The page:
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Trudeau's Stealth Steal of Women's Rights

Updated: Apr 7, 2023

By Blue Jay

Bill C-16 (2017) and the Betrayal of an Indigenous Woman

In April 2013, Justin Trudeau became the leader of the Liberal Party of Canada. At that time Stephen Harper was the leader of the Conservative Party and Canada’s Prime Minister.

In 2015 the scheduled federal election took place. Justin Trudeau’s Liberal Party won a majority government in October. Interestingly, there is absolutely nothing in the Liberal Platform that mentions changing the Canadian Human Rights Act (CHRA) for transgendered people. Only the NDP and Bloc Québécois mentioned transgender rights in their platforms.

Jody Wilson-Raybould & Justin Trudeau

Despite transgender rights not being a part of the Liberal Platform, the month after they were elected, Trudeau specifically tasked his first Minister of Justice, Jody Wilson-Raybould to begin this work. The Mandate Letter he sent asked her to develop government legislation to add gender identity as a prohibited ground for discrimination under the Canadian Human Rights Act (CHRA), and to the list of distinguishing characteristics of “identifiable group” protected by the hate speech provisions of the Criminal Code.

Despite his feminist claims at the UN 60th Commission on the Status of Women about how men and women should be treated equally, on May 16, 2016, six months after becoming Prime Minister, while accepting the Laurent McCutcheon Award for his commitment to fighting homophobia and transphobia, Trudeau stated, “I’m proud to announce that tomorrow, on the International Day Against Homophobia and Transphobia, we will be tabling a bill in the House of Commons to ensure the full protection of transgender people.”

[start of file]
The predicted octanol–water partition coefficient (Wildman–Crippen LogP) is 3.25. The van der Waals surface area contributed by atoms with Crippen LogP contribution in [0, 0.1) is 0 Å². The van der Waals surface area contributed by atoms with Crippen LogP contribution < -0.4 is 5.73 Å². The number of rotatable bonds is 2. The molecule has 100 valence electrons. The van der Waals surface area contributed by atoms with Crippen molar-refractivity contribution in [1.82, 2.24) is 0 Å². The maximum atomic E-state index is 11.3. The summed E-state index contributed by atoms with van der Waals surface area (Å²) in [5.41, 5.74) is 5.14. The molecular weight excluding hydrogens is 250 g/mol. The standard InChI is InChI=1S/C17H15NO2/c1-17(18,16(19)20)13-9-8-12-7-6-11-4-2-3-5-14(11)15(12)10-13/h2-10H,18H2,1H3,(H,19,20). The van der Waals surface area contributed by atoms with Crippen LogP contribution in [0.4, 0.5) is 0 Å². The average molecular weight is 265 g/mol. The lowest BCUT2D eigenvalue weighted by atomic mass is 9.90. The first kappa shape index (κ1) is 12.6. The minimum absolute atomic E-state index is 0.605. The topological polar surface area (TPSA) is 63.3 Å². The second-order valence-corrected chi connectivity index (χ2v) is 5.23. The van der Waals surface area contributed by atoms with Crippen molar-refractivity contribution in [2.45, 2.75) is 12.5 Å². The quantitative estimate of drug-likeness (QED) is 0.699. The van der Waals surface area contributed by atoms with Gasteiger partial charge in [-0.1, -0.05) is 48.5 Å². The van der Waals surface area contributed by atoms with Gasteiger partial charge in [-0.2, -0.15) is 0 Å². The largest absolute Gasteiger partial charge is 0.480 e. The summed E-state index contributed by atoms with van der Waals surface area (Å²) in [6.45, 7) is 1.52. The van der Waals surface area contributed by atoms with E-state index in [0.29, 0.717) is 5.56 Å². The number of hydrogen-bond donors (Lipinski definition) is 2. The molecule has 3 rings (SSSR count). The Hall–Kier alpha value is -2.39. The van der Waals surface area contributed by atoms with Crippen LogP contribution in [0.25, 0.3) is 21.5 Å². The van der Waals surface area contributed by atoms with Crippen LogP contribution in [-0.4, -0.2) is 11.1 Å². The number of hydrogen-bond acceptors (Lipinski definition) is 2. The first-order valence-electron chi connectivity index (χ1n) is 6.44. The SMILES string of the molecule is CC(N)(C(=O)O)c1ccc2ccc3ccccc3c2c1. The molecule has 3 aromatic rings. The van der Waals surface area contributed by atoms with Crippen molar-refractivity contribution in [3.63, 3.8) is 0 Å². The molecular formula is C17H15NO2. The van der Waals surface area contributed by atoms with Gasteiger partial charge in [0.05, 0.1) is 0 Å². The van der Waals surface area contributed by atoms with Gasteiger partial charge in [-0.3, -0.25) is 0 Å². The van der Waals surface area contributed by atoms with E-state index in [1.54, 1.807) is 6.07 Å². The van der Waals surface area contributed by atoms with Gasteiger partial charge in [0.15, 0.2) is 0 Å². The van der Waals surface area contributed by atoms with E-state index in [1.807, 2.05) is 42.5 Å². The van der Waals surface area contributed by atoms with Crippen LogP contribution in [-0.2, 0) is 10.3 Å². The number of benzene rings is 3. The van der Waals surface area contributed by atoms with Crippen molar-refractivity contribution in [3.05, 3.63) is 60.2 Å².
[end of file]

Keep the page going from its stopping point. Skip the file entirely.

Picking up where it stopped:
The bill he promised to introduce was Bill C-16, An Act to Amend the Canadian Human Rights Act and Criminal Code (gender identity and gender expression).

While Trudeau kept his promises to transgender Canadians, he has thrown Canadian women and girls under the bus. We no longer have equality, in the name of equity.

Justin Trudeau

In their mandate letters, Trudeau directed each of his cabinet ministers to apply a Gender Based Analysis Plus (GBA+) to the decisions they make, especially when drafting legislation. A GBA is the process by which a policy, program, initiative or service can be examined for its impacts on various groups of women and men.

In order to understand more about the background to Bill C-16, an Access to Information Request was sent to Justice Canada requesting all background information for Bill C-16. Once received, this ATIP request had redacted the entire section on the GBA based on s. 69 of the Access to Information Act, which refers to Cabinet confidences. A Cabinet confidence is when a document is discussed at the PM’s Cabinet meetings and is then considered Secret and will not be released for at least 20 years. The PM can choose to release this information, but he has declined to do so.

The changes to the Canadian Human Rights Act would be the very reason why this GBA should be made public, but Trudeau has refused to release it, without giving any explanation for his decision.

Although Canadians might assume that all laws introduced to parliament must undergo a thorough analysis against the entire Charter of Rights and Freedoms to ensure they comply, that is not the case.

The Charter of Rights and Freedoms is entrenched in the Constitution of Canada, and provides Canadians with a wide range of rights, including basic freedoms, democratic rights, legal rights, language rights and equality rights.

On the other hand, the Canadian Human Rights Act is federal legislation that deals with equality rights, in particular, the right not to be discriminated against. It is not a part of the Canadian constitution.